Wednesday, the15th of June, and time for Shelf Control once again! Shelf Control is a weekly feature hosted by Lisa at Bookshelf Fantasies, and celebrates the books waiting to be read on your TBR piles/mountains. To participate, all you do is pick a book from your TBR pile, and write a post about it–what its about, why you want to read it, when you got it, and such. If you participate, don’t forget to link back to Lisa’s page, and do also leave your links in the comments below as I’d love to check out your picks as well!

Today I’m dipping into my huge pile of unread e-books that I have downloaded but not read yet–most public domain books from Project Gutenberg and other similar sites. My pick today is one by Baroness Emmuska Orczy, Lady Molly of Scotland Yard. Hungarian-British novelist, Baroness Orczy was born in Tarnaรถrs, Heves County, Hungary, the daughter of composer Baron Felix Orczy de Orci. Her family moved to London in 1880 when she was 14 and in England she was sent to the West London School of Art and then the Heatherley School of Fine Art. At art school, she met her future husband, Henry George Montagu MacLean Barstow, with whom she had a long, joyful and happy marriage. Initially working as translator and illustrator with her husband, she turned to writing after the birth of her son in 1899. Her first novel was The Emperor’s Candlesticks (1899) which didn’t do well, but she didn’t give up and continued writing detective stories. In 1903, she wrote with her husband, The Scarlet Pimpernel as a play, and later submitted a novelised form to various publishers. The Scarlet Pimpernel went on to become her most famous creation with many sequels. Baroness Orczy also wrote plays, translated works from Hungarian, as well as several other novels and short story collections.

Lady Molly of Scotland Yard (1910), today’s pick is one such short story collection featuring one of the earliest fictional female detectives. Molly Robertson-Kirke or Lady Molly is an ace sleuth, head of the women’s department at Scotland Yard. She relies on her brain rather than brawn to solve cases and is faced with perplexing and seemingly unsolvable cases. The book has twelve short stories including a Christmas themed story, and a couple set in castles.

While I have known Baroness Orczy’s books for long, I haven’t read very many so far. I read and enjoyed The Scarlet Pimpernel years ago but have not yet read any of the sequels and also The Emperor’s Candlesticks which I came across only after having watched a film adaptation (1937) featuring William Powell. The book version of the detective was not quite as suave and confident as the film version but it was an enjoyable read all the same. What interests me in the Lady Molly stories is not only that she is one of the early female detectives of fiction but also that she is shown to be part of Scotland Yard, and I’m curious to see how that works out, what kind of opposition she sees and how she handles it, and of course, how she solves her cases.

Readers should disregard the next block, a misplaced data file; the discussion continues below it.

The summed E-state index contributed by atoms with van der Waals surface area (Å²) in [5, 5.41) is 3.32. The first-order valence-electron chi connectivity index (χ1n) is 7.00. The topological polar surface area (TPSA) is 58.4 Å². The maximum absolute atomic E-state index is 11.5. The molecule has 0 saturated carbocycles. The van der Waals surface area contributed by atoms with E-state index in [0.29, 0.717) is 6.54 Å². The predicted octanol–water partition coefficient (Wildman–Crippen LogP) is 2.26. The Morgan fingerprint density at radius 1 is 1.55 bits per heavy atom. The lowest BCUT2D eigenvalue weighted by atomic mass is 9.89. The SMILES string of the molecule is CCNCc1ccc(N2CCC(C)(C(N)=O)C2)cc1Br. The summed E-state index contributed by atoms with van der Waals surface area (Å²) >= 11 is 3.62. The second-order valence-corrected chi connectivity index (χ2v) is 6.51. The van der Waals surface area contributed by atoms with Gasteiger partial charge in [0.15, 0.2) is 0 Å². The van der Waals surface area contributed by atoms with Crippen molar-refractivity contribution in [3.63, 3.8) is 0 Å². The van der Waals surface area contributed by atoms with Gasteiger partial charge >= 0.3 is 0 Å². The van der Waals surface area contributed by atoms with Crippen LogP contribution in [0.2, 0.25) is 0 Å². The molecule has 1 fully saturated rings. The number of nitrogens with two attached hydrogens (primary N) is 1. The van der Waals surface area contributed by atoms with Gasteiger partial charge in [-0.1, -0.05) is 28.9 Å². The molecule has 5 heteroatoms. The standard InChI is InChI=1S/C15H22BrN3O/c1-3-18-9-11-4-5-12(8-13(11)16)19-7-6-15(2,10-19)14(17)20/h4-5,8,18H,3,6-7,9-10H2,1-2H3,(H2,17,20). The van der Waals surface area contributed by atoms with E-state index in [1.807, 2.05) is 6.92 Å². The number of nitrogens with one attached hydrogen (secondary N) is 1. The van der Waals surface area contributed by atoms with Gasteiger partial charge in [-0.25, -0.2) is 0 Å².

Have you read this one or any other’s of Baroness Orczy’s books? Which ones and how did you like them? Looking forward to your thoughts!

Lisa’s pick this week is One Perfect Summer (2020) by Brenda Novak, where a young woman finds she has two half-sisters she knew nothing of, with the three getting to know each other and uncovering family secrets at the family cabin in Lake Tahoe.

Cover image and description as always from Goodreads, and author information from Wikipedia

20 thoughts on “Shelf Control #189: Lady Molly of Scotland Yard by Baroness Emuska Orczy

  1. I loved The Scarlet Pimpernel and have read a few of the sequels, which I also enjoyed although not as much as the original book. I’ve never come across The Emperor’s Candlesticks – I’ll have to investigate!

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    1. I’d also recommend the film version with William Powell where the main character is suave and confident and the story has a little more colour in terms of places visited. The book is enjoyable as well.

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  2. I’m sure I’ve come across Lady Molly in one of the many vintage crime anthologies of the last few years, and my recollection is of enjoying it. I’ve read a collection of her Old Man in the Corner short stories too, and they didn’t work well for me – I didn’t believe in the detective. But her writing style is quite fun! Hope you enjoy this, and if you do, you may tempt me to investigate further…

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